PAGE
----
Entrepreneur, e-mobility enthusiast, and F1 world champion Nico Rosberg took the Polestar 1 for a spin through the streets of Frankfurt, ending at the International Motor Show. We sat down with him inside the roadshow cube (in the Polestar 2 itself) and picked his brain.
I just drove the Polestar 1, together with Joakim (Rydholm, Polestar development engineer), and what impressed me the most was the dynamic, sporty feel when driving. That's something that I really like personally, and it's something that everyone will enjoy. The steering is very direct, and the brakes have a really sporty feel, which was very nice.
We've tried to create a more holistic driving experience, focusing on all aspects as opposed to just straight-line acceleration. Do you feel that we've achieved that?
Absolutely, I love what you have achieved with the car. I really think you're on the right track.
What you guys are doing is very exciting. The design elements are really nice with both the Polestar 1 and the Polestar 2. Very beefy, bulky for its category. I like that. The Polestar 2 price point is really cool as well, that's exactly where you need to set it. I like the carbon fiber details [in the Polestar 1], like on the hood for example; trying to push for the lightest weight is obviously important. Those kinds of details give it a racing look, and in my opinion are absolutely necessary (and also quite unusual) for that category of car.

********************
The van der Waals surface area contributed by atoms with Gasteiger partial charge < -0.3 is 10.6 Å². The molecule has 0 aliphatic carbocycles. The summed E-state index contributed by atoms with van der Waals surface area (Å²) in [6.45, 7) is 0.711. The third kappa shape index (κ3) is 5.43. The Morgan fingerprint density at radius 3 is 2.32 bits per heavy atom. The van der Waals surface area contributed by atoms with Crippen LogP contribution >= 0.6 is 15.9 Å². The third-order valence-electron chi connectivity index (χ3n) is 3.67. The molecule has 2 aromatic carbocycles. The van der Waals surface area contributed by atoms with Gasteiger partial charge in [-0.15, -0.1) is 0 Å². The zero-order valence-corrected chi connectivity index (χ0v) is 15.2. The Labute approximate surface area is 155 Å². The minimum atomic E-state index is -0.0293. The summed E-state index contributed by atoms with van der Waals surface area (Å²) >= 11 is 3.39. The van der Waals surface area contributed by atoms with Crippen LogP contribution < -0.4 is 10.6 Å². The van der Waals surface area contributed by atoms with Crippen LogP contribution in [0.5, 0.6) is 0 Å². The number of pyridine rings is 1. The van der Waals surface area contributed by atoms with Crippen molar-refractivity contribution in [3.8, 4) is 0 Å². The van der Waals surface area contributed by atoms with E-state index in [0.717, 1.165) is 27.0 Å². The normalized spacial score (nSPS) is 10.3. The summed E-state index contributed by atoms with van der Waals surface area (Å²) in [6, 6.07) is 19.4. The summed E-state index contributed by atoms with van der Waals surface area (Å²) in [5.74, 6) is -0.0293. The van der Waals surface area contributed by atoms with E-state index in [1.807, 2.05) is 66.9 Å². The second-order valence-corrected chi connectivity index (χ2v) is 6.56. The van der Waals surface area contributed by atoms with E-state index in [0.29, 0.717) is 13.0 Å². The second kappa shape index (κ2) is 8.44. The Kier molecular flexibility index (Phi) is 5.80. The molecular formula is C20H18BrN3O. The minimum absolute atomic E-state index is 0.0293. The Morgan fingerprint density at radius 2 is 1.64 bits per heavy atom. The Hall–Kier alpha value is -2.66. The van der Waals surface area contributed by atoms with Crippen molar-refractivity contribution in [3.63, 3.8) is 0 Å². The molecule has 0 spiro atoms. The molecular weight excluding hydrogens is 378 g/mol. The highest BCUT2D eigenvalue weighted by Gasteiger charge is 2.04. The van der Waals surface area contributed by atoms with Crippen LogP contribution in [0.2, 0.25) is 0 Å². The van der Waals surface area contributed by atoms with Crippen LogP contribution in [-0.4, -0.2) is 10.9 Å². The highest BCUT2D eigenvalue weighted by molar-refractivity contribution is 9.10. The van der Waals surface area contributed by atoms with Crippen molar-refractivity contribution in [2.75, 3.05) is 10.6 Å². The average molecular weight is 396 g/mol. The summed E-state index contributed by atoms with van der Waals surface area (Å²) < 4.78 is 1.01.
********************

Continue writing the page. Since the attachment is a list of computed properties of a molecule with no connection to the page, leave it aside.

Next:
Well, Polestar is going for the subscription model, and that seems to be the goal for most people at the end of the day. That's where the entire market is going; just as our videos are offered via a subscription model, mobility itself will be offered via a subscription model one day. It's smart that Polestar is positioning itself that way. A lot of it will come down to all the other aspects though: the cost, the infotainment (where you're definitely taking the right course with the Android system), and so on. All these things will make it a success. In the future, it won't just be about the driver experience, it'll be about the overall customer experience, inside the car.
Everything we produce today has an environmental footprint. EVs are no exception. But that doesn't have to be the case. Over time, we can change how cars are made. And you can influence that progress. Because what you choose to buy is what the industry becomes. To enable us all to choose the greenest path, we all need to understand the scope of that footprint.
Circulor is a company that works with blockchain technology to trace materials and help companies achieve more sustainable and transparent supply chains. We spoke with CEO and co-founder Doug Johnson-Poensgen about traceability-as-a-service, proving responsible sourcing, and the LCA report that was recently released by Polestar.